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Taxiing the Alabeo C441 Conquest II

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Hi, it's almost impossible for me (and for others at Avsim forums as well) to control the taxispeed while taxiing the C441 Conquest II from Alabeo. Since this product was reviewed here by Andrew Godden, that found the way to taxi the aircraft normally, I would like to have some hints from him on how to properly taxi this aircraft.

I opened a ticket with Alabeo, but they were not very responsive and mentioned that they'll look into this issue (with no more words).

Thanks, Ed

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Getting control of the taxi speed in any turboprop, no matter whom the developer or aircraft, is a fine art. I have done a lot of flying in turboprops so I didn't necessarily find the Alabeo Cessna 441 Conquest II any more of a challenge than others I fly, hence the comments in my review. I always expect it to leap forward at the slightest touch of the throttle.


Three things I always do when taxiing in a turboprop:

  • ensure the propeller lever is in the full ground fine position,
  • use very small amounts of throttle and with slow increases, and
  • use the breaks (a lot).

These might seem very simple, but that's all I do.

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Adding 2 cents that may have no value for the Conquest...I don't own it, not sure if this will have any effect:


In the DO228 with it's powerful turboprops it is possible to manage taxi speed by mostly using the mixture and prop levers, and just a tiny Boost with the throttle to get rolling then back to full idle. The props when they are semi-feathered (levers full back) give More Pull, or when set to Fine, Less Pull...The Mixture when full forward gives the engines more fuel and more thrust, while moving the mix levers back "derates" the motor making it put out less thrust. There is probably some setting for the both of them that will result in a consistent 12kt taxi, but I haven't found it yet...so I joggle those two Lever Sets (2 levers each) back and forth as necc to control the speed, plus a bit of brakes here and there when necc.


Cheers. Hope it helps.


Edited by Captain Coffee
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Ok guys, thanks for your input, I'll continue the battle. In particular the Conquest is giving me a lot of trouble if I compare it with the Do228 and other propliners. Very appreciated.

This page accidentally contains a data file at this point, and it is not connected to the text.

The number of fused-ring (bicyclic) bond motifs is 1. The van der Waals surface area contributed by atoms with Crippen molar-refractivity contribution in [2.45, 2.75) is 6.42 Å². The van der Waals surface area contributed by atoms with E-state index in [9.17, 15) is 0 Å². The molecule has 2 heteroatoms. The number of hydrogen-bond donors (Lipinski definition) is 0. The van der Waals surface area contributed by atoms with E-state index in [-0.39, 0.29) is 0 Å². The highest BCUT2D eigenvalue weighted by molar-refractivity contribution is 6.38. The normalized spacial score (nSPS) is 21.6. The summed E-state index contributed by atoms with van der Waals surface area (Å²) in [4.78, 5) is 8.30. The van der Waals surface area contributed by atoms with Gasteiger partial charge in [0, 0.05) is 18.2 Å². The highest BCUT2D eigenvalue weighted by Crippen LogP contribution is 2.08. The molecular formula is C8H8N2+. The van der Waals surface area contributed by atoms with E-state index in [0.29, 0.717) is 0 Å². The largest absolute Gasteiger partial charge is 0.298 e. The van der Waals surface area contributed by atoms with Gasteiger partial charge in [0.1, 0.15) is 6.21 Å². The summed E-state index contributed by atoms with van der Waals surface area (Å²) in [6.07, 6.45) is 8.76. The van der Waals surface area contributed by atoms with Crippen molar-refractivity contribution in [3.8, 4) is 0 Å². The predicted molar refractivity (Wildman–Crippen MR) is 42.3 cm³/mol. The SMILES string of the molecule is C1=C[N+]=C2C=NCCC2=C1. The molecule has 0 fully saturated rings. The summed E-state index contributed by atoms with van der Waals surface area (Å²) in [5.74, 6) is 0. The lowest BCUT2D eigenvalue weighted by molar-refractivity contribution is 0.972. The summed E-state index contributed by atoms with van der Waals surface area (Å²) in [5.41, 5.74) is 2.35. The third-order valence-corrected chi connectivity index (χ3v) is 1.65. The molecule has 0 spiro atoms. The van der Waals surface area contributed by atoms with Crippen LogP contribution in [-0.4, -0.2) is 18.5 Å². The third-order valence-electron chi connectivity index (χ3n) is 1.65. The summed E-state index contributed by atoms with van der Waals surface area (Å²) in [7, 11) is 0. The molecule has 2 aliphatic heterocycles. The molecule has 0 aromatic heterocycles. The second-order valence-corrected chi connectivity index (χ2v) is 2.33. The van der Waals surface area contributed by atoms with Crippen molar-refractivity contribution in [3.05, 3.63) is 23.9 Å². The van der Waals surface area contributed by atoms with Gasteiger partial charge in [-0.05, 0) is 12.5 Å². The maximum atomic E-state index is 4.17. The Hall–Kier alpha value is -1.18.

Cheers, Ed

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In the real world, for some turboprops, it's normal to go in and out of beta range (reverse thrust) intermittently to control taxi speed.  It's done to avoid wear and tear on the brakes, which is the other alternative.  I don't know if your control setup allows beta or not, but if so, give it a try.


In some AC with turboprops that run at 100% rpms all the time - C-130 for one and I think the MU-2 and others, the props have a zero thrust position.  In those the prop speed is always very high and the control set up is such that the power lever controls a governor that manages both prop pitch and fuel flow.  


It might be worth looking into  a complex control setup that will let you do something like that.  The only alternative is to use brakes as needed.






There's a good, but dated (the year FSX was released) article here that talks about ground operations and other things in the Beech 1900.  




The most important part for the purposes of this thread says...


"MSFS does not replicate the ground fine setting, thus by selective use of reverse we can simulate ground fine and reverse. By just using a small bit of reverse simulates the slow down effect of ground fine and by using all of the reverse simulates lifting over the second gate into reverse."


It's not clear to me if, in referring to "MSFS", whether he means FS9 or FSX.  Given the date it could be either.  


The advanced control setups that are available in the registered (paid) version of FSUIPC might provide some useful features for solving this problem in a realistic manner.



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  • 1 year later...

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